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Adrenaline

Author: Justin Ware
Genre: Romantic Comedy
Storyline: 6
Dialogue: 7
Characterization: 7
Writer’s Potential: 7

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Logline:

An unlucky-in-love geek joins a group devoted to the artificial creation of one-night stands — by forcing women into adrenaline-pumping situations.

Synopsis:

None

Comments:

To start, Adrenaline has a great premise with huge comic possibilities. The dialogue is consistently witty, and the slapstick set-pieces work well conceptually, although some (like the skydiving bit) go on long enough to feel laborious. Fitten and Courtney get just enough development to avoid being clichés. However, it would be nice to see them taken a little further — maybe Courtney isn’t as perfect as she seems or Fitten has more specific sexual frustrations. More importantly, the gang of adrenalists don’t have much depth (including Chip, despite his significance in the story).

What I kept waiting for, from the introduction of the adrenalists on, was an explanation for why all these people have banded together…to get Chip laid. There’s not much indication that the others do more than assist in his conquests. In fact, in the third act it’s revealed that one of them is married and one is divorced. Why did these guys join up? What do they stand to gain? I thought it would head in a direction where Fitten makes the others realize they’re being used, generating conflict and comedy as the teamwork dissolves and each of them tries to manipulate the plays to get the girl for themselves, for their own specific goals (e.g., making an uninterested wife jealous). It would offer more variety than the gags that exist to humiliate Fitten.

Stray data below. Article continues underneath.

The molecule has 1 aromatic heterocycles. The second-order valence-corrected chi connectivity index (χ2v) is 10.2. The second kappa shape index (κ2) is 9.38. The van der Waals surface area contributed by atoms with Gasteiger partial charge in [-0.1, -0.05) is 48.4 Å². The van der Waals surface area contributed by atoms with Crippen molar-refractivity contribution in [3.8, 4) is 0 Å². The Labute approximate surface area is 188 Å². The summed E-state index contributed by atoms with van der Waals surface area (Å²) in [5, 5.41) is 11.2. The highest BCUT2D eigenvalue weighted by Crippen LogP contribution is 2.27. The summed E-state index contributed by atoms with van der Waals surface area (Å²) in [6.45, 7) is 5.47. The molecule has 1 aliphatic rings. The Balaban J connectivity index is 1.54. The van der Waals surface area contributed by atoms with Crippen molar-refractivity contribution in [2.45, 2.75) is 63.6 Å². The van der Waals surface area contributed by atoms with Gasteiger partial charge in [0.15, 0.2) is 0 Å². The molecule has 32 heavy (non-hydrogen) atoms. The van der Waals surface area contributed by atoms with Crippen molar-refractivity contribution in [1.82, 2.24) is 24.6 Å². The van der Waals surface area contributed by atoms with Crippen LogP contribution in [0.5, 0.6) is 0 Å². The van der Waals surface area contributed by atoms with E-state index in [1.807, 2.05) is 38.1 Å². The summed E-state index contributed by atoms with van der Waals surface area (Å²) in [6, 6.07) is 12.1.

A development like that would also solve the problematic third act. In its current state, the surprise reveal forces Courtney to radically shift her personality. It’s impossible to believe someone initially portrayed as intelligent and articulate (and discriminating when it comes to men) would do a 180 into Stupidville, which makes the third act frustrating despite the twist and happy ending. If the conflict, and Chip’s decision to “woo” Courtney, came more from a desire to get rid of Fitten (who has destroyed his team), it could provide a similar surprise ending — in which Fitten fights for Courtney, which makes her soften and fall for him, only to learn this was Chip’s plan all along. This one relies more on the characters we know and care about, and less on believing first that Courtney has turned into an idiot, then that she’d have set up her own elaborate plan to humiliate Chip, which strains credibility.

Posted by D. B. Bates on April 6, 2008 10:16 AM  |   | Print-Friendly  | Professional Script Coverage

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